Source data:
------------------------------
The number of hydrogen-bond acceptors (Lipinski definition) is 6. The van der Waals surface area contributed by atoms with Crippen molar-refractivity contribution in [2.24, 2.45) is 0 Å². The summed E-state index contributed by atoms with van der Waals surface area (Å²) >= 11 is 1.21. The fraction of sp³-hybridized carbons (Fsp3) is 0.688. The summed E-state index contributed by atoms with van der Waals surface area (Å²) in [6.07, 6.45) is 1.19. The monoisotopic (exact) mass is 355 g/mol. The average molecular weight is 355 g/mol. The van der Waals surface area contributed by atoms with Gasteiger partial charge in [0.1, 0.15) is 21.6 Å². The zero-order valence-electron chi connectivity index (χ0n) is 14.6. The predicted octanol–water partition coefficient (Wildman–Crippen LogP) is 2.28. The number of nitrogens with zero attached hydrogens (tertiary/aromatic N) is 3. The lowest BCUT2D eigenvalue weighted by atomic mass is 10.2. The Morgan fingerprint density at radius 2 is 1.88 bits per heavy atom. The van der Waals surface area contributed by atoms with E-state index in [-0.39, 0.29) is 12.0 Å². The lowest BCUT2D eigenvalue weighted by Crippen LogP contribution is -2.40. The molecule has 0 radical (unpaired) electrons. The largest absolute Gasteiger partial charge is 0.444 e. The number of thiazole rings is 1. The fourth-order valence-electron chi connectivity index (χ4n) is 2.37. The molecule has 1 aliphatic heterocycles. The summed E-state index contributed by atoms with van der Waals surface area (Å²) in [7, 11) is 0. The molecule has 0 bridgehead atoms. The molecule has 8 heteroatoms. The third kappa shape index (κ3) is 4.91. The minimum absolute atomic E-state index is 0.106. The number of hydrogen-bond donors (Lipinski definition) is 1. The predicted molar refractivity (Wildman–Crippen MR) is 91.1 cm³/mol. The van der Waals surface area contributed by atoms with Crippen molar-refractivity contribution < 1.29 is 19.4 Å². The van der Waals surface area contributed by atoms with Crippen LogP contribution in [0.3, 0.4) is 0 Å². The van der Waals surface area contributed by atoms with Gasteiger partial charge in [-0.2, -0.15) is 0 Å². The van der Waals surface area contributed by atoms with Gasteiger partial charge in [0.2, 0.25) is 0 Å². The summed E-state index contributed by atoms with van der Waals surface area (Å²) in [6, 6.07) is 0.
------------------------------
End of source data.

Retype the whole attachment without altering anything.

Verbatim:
The number of hydrogen-bond acceptors (Lipinski definition) is 6. The van der Waals surface area contributed by atoms with Crippen molar-refractivity contribution in [2.24, 2.45) is 0 Å². The summed E-state index contributed by atoms with van der Waals surface area (Å²) >= 11 is 1.21. The fraction of sp³-hybridized carbons (Fsp3) is 0.688. The summed E-state index contributed by atoms with van der Waals surface area (Å²) in [6.07, 6.45) is 1.19. The monoisotopic (exact) mass is 355 g/mol. The average molecular weight is 355 g/mol. The van der Waals surface area contributed by atoms with Gasteiger partial charge in [0.1, 0.15) is 21.6 Å². The zero-order valence-electron chi connectivity index (χ0n) is 14.6. The predicted octanol–water partition coefficient (Wildman–Crippen LogP) is 2.28. The number of nitrogens with zero attached hydrogens (tertiary/aromatic N) is 3. The lowest BCUT2D eigenvalue weighted by atomic mass is 10.2. The Morgan fingerprint density at radius 2 is 1.88 bits per heavy atom. The van der Waals surface area contributed by atoms with E-state index in [-0.39, 0.29) is 12.0 Å². The lowest BCUT2D eigenvalue weighted by Crippen LogP contribution is -2.40. The molecule has 0 radical (unpaired) electrons. The largest absolute Gasteiger partial charge is 0.444 e. The number of thiazole rings is 1. The fourth-order valence-electron chi connectivity index (χ4n) is 2.37. The molecule has 1 aliphatic heterocycles. The summed E-state index contributed by atoms with van der Waals surface area (Å²) in [7, 11) is 0. The molecule has 0 bridgehead atoms. The molecule has 8 heteroatoms. The third kappa shape index (κ3) is 4.91. The minimum absolute atomic E-state index is 0.106. The number of hydrogen-bond donors (Lipinski definition) is 1. The predicted molar refractivity (Wildman–Crippen MR) is 91.1 cm³/mol. The van der Waals surface area contributed by atoms with Crippen molar-refractivity contribution < 1.29 is 19.4 Å². The van der Waals surface area contributed by atoms with Crippen LogP contribution in [0.3, 0.4) is 0 Å². The van der Waals surface area contributed by atoms with Gasteiger partial charge in [-0.2, -0.15) is 0 Å². The van der Waals surface area contributed by atoms with Gasteiger partial charge in [0.2, 0.25) is 0 Å². The summed E-state index contributed by atoms with van der Waals surface area (Å²) in [6, 6.07) is 0.